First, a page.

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200 WORK AND FAMILY: POLICIES FOR A CHANGING WORK FORCE live to other resources, and often employ low-skilled workers, are likely to find the same programs far more burdensome than large, more capital- intensive businesses. Small firms have been the source of a large share of new Jobs in recent years. These objections should not be taken lightly, but neither should the value of required programs be ignored. Proponents emphasize that legally re- quired benefits either directly provided through government programs or mandated for private purchase are the only way to ensure that all workers will be covered. In the case of Social Security and unemployment insur- ance, the need to cover all workers is considered more important than the negative effects of requiring participation. Legally required programs pro- tect workers who may not be able to negotiate on equal terms with employ- ers. The decline in union representation since the 1960s means that the proportion of workers with a formal means of pursuing their demands independently has declined. It has also been suggested that firms that cannot afford to pay basic benefits may be poorly managed and inefficient. Thus, the economy might benefit if such firms go out of business and release resources for use in more efficient firms. Finally, it is argued that legally established programs do level the playing field to some extent: they at least ensure that all domes- tic competitors have to offer the same benefits. If the advantages of a legally required program outweigh its disadvantages, it deserves favorable consideration. The evidence from other industrialized countries suggests that they have found a way to support generous benefits without destroy- ing economic competitiveness or healthy growth. One way of avoiding some of these difficulties is to impose mandates but permit exemptions. This approach is part of recent legislation that extended health insurance coverage to former employees and their dependents but excluded employers with fewer than 20 employees; it is also part of most current family-related legislative proposals. But a mandate with exemp- tions does not achieve one of its main purposes: to ensure that everyone in the relevant group is covered. This flaw is particularly serious in the area of work and family benefits, because it is small firms that are usually ex- empted, and they are most likely to pay low wages and offer few benefits. Therefore, the neediest workers would tend to be left out. It is important to emphasize that there are various ways of financing required programs. As previously noted, legal requirements do not mean that employers have to bear all the costs, nor do individual employers have to bear the actuarial cost of funding benefits for their employees. Social Security is paid for by worker and employer taxes: the costs are spread across the entire work force and are not made firm specific. Workers' compensation and unemployment insurance distribute the costs among employers, workers, and taxpayers. Each of the five states with disability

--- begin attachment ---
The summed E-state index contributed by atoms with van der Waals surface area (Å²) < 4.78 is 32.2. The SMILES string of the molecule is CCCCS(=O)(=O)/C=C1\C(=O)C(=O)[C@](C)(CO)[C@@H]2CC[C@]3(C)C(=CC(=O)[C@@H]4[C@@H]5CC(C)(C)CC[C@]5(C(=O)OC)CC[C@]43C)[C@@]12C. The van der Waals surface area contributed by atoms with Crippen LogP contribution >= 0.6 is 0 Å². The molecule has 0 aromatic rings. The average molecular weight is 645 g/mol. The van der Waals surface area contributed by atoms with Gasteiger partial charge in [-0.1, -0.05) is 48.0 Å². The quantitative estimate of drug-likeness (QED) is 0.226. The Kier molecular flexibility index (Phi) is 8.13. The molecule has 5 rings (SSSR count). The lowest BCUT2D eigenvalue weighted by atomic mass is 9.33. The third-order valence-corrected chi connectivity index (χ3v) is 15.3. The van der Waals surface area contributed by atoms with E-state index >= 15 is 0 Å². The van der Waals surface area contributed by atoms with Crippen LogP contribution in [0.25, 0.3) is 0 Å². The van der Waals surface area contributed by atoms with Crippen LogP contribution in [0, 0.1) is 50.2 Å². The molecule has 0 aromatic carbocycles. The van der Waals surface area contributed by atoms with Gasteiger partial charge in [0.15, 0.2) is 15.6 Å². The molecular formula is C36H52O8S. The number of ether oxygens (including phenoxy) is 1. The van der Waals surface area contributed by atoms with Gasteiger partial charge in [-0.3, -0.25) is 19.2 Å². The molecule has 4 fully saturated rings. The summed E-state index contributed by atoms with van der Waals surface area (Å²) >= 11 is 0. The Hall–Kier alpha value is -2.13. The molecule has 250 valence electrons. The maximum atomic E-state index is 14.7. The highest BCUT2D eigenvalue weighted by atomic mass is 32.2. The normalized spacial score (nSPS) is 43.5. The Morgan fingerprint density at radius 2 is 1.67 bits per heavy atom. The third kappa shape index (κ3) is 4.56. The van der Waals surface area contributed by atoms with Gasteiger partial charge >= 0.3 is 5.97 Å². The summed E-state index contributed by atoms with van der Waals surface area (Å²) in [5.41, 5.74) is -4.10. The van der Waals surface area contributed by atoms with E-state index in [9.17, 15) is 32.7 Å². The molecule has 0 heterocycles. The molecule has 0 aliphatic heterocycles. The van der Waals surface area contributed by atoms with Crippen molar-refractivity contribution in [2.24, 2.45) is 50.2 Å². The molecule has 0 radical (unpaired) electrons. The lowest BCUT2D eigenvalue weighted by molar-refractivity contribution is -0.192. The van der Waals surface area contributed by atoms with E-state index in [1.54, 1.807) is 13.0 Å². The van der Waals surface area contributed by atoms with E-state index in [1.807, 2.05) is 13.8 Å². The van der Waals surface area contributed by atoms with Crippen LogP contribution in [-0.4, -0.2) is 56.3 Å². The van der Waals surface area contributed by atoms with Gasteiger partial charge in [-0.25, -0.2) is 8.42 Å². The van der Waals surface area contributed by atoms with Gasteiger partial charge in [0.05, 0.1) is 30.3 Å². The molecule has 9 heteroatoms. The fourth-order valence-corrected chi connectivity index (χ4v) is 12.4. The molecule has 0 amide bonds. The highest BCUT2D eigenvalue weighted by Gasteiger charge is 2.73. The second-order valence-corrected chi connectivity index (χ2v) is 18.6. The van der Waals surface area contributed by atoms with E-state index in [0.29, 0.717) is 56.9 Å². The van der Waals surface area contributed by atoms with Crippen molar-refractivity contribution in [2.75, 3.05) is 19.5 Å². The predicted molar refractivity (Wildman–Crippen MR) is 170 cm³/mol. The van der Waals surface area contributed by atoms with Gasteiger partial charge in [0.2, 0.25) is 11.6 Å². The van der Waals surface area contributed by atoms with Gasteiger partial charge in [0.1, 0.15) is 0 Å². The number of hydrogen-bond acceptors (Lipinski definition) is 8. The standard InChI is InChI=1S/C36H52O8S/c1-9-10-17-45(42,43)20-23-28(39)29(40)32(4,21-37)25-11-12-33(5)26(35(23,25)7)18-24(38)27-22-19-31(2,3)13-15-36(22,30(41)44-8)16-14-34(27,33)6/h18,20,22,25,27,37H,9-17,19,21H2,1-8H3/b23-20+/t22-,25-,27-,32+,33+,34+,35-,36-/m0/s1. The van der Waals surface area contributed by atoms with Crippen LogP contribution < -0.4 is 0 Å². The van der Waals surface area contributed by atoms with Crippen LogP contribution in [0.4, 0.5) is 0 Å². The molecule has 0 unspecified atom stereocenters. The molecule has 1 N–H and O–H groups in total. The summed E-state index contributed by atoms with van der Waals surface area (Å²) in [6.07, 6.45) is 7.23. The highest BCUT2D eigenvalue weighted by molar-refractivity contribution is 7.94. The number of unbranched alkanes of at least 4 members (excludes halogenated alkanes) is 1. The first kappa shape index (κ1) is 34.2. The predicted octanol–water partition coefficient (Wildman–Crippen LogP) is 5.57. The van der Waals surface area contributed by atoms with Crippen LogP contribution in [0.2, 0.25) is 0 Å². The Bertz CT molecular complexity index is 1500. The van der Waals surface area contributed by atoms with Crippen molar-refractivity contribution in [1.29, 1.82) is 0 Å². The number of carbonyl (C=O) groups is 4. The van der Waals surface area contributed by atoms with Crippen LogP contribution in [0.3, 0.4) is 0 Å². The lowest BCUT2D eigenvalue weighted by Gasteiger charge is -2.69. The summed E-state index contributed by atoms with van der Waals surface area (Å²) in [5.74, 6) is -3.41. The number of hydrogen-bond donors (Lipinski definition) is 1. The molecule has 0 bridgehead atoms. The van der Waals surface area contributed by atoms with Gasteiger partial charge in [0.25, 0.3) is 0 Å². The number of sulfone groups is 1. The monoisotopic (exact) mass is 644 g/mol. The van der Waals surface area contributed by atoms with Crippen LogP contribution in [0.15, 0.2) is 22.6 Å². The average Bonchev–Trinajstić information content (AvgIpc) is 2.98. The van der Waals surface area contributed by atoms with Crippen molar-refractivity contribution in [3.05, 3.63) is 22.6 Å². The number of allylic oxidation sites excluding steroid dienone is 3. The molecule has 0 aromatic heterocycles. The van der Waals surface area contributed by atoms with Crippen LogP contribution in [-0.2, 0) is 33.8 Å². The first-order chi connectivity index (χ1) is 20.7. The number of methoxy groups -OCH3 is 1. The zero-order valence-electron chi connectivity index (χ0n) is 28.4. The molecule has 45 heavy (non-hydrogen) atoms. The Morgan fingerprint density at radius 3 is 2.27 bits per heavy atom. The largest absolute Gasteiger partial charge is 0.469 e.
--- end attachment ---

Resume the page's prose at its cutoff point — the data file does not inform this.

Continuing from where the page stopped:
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FINDINGS AND CONCLUSIONS 201 laws that provide all workers with wage replacement does so with a differ- ent funding mechanism; two of them require no employer contribution (see Chapters 4 and 5~. There is little agreement on how to weigh the various arguments for and against mandates and regulations, except for the fact that legal require- ments should not be imposed lightly, and possible negative effects should be carefully weighed. We believe that mandates should be instituted only when uniform coverage is viewed as crucial. Ultimately, if society believes that every worker should receive some minimum benefit, such as workers' compensation, society must be willing to pay for that benefit, if necessary by providing subsidies to some firms and workers. In the absence of clear evidence pointing toward a best option, the panel has not made recommen- dations in this area. SUMMARY The panel has used available information to determine how best to meet the needs of workers and their families while promoting a healthy economy. We have also suggested where additional information would be particularly useful in helping to make future policy decisions. Taken as a whole, our study offers an ambitious agenda for employers and suggests the need for additional public policies. We note, however, that some employers, par- ticularly large firms, are already doing more than is suggested in this report. New programs would nevertheless increase costs for other firms, especially small and labor-intensive ones, as well as for taxpayers and, most likely, consumers. In return, however, the large and growing propor- tion of people with dual responsibilities to work and family would be helped to do justice to both. Greater awareness on the part of all interested parties workers, employ- ers, governments, and the larger community of the extent to which their interests coincide is crucial in meeting workplace challenges. Employers need a productive labor force now, which is possible only if workers are able to cope successfully with dual responsibilities to their families and their jobs. Employers will similarly need a productive, educated future work force, which requires that children be adequately cared for today. Workers need jobs, which can be generated only by firms that are success- ful and competitive. The community is dependent on a healthy economy, which requires government policies that enable it to function both effi- ciently and equitably. Conflicts are inevitable, but there are also enough common interests that much can be achieved by relying not only on altru- ism, but also on the far-sighted self-interest of all the parties involved.